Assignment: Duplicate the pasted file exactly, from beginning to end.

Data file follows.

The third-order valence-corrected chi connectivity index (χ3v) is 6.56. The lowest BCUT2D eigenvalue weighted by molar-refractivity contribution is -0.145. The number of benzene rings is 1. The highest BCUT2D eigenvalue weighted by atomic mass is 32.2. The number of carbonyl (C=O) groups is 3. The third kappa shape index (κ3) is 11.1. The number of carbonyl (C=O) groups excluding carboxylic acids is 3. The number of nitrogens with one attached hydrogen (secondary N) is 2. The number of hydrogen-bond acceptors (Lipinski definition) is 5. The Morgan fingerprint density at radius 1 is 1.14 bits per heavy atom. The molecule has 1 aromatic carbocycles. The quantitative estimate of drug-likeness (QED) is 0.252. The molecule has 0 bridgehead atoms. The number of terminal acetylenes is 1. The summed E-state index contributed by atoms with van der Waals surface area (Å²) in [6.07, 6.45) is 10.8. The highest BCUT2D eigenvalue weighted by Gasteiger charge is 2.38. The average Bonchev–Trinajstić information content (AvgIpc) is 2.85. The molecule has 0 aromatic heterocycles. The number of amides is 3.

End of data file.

The third-order valence-corrected chi connectivity index (χ3v) is 6.56. The lowest BCUT2D eigenvalue weighted by molar-refractivity contribution is -0.145. The number of benzene rings is 1. The highest BCUT2D eigenvalue weighted by atomic mass is 32.2. The number of carbonyl (C=O) groups is 3. The third kappa shape index (κ3) is 11.1. The number of carbonyl (C=O) groups excluding carboxylic acids is 3. The number of nitrogens with one attached hydrogen (secondary N) is 2. The number of hydrogen-bond acceptors (Lipinski definition) is 5. The Morgan fingerprint density at radius 1 is 1.14 bits per heavy atom. The molecule has 1 aromatic carbocycles. The quantitative estimate of drug-likeness (QED) is 0.252. The molecule has 0 bridgehead atoms. The number of terminal acetylenes is 1. The summed E-state index contributed by atoms with van der Waals surface area (Å²) in [6.07, 6.45) is 10.8. The highest BCUT2D eigenvalue weighted by Gasteiger charge is 2.38. The average Bonchev–Trinajstić information content (AvgIpc) is 2.85. The molecule has 0 aromatic heterocycles. The number of amides is 3.